It’s fascinating to imagine the idea of teachers unions (or their equivalents) in the 16th century banding together and insisting that books would ruin everything in education.  Based on the statements made above, educators, as a profession seemed not to be a great agent of change, but a counter-force against change in that time.  Maybe that continues to be true today.  I’m not entirely sure.  Computers entering classrooms is a very real and tangible idea to me.  The idea of books not being welcome seems so out of my experience as to appear ridiculous.

It’s been fascinating to read more about Comenius as of late and to learn why exactly I hear the name praised so regularly among Slovaks. In reality, his name is often just mentioned and sometimes praised in a lemming-like way, with the speaker having little substantive knowledge to support the statements, but that doesn’t mean that Comenius is undeserving of praise.

The idea that he was one of the drivers in pushing books into education, such a meaningful foundation of education today, tells me that there are probably many more interesting facts that rest in the biography of this 16th and 17th century innovator. Such impressive personalities, in my experience, do not only excel in one area of expertise, but in all areas into which they venture.

I’m hungry to learn more about Comenius.  Does anyone out there have any stories to share about this man?  If so, please leave a note in the comments section.

Allan Stevo writes on Slovak culture at www.52inSk.com.  He is from Chicago and spends most of his time travelling Europe and writing.  You can find more of his writing at www.AllanStevo.com.  If you enjoyed this post, please use the buttons below to like it on Facebook or to share it with your friends by email.  You can sign up for emails on Slovak culture from 52 Weeks in Slovakia by clicking here.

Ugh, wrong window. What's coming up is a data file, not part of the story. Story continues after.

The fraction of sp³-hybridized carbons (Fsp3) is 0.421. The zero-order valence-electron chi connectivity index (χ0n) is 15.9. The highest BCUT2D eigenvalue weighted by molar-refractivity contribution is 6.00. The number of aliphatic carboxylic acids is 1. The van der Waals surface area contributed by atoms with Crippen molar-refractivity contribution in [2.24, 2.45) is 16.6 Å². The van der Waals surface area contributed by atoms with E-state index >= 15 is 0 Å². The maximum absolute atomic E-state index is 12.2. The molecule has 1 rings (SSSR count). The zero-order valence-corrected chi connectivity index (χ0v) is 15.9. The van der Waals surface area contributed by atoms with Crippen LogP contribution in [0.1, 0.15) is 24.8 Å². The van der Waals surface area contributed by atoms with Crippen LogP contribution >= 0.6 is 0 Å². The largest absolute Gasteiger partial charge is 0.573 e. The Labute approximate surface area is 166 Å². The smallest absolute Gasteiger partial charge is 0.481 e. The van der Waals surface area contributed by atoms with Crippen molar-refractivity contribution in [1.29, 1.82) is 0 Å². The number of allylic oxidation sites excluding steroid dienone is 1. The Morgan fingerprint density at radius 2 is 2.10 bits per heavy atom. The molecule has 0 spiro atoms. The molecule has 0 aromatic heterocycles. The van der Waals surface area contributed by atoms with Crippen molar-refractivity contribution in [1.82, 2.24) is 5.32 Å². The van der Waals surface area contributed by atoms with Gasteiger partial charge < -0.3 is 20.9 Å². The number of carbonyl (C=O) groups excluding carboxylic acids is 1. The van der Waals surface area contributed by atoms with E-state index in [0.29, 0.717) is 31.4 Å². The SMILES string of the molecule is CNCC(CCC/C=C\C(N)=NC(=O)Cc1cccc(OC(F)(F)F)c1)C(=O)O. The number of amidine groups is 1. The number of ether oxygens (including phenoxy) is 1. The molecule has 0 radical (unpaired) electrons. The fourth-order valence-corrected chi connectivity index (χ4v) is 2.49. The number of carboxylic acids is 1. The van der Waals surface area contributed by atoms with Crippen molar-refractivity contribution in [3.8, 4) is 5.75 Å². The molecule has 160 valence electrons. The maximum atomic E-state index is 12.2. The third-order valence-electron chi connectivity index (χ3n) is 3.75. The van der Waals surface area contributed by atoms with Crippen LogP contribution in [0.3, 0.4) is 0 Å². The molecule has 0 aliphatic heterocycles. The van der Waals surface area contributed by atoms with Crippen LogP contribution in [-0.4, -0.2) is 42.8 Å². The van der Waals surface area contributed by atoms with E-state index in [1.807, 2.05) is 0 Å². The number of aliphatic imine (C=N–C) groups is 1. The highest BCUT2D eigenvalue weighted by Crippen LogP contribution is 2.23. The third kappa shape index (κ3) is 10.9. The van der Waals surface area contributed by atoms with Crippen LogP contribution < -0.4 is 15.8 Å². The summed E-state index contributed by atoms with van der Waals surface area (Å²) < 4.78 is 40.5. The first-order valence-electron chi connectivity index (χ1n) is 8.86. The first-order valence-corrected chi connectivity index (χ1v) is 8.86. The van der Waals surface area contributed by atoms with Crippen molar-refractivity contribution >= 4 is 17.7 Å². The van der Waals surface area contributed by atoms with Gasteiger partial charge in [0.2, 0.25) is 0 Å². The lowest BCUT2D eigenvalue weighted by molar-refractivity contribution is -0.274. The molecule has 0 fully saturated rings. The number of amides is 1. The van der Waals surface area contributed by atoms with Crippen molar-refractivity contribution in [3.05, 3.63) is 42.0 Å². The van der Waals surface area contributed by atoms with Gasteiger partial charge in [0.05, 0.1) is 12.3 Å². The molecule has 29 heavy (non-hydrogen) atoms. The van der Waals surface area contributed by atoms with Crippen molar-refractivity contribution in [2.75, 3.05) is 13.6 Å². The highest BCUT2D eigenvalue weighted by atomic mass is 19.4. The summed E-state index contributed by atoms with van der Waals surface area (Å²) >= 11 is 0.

The painting of Comenius used in the header came from this link.  This is an interesting controversy on whether or not the painting is actually of Comenius, outlined here.

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Comments

  • Helene Cincebeaux

    Jul 6th, 2011

    Komenius lived for a time in the tiny village of Sumice, Moravia where his father was the miller. It was the same time as my Zemek ancestors who were likely Brethren then. Curious to know about the possibilitý of his Slovak roots = might it not have been Moravske Slovacko, the eastern corner of the Czech Republic.

  • I looked-up Komensky on Answers.com, and they only said that he purported a general education rather than concentrating on only one field of endeavor.

    I also like books. Although mine are gathering dust, I don’t want to part with them because they gave me joy, or made a huge impression on me in an earlier part in my life. Computers for me are nice for communicating with a larger group of people, but I still treasure the look of, the feel of and literary organization found in a book.

    Furthermore, I worry that computer technology may be making part of the brain lazy. The mechanical part where a person learns by means of using his hands to manipulate and create things.

    I should look-up Peter Drucker because I like Allan’s summary of his teachings as being how organizations can bring out the best in an individual. Here in America this way of thinking is popular. If public schools don’t make your kid a genius, then maybe a private one will. Or if the Rotary Club is inhibiting to him, then maybe the Sokol or another organization might bring out his creativity. It’s partially true that surrounding yourself with the ‘right’ kind of people can lift you to greater heights in self-development.

  • Cynthia,
    Thank you. Sitting on a computer too much drives me crazy. I need to be outside moving my body every once in a while. I need to be up and busy every once in a while. You make an interesting point that perhaps computers make a part of the brain lazy. I think they also tend to make my body lazy.
    Thank you for the in depth comment.
    Allan

  • […] 2010 from Slovakia and the Czech Republic in honor of Jan Amos Komensky’s 418th Birthday.  Jan Amos Komensky, the “educator of the nations,” was written about on 52 Weeks in Slovakia earlier this […]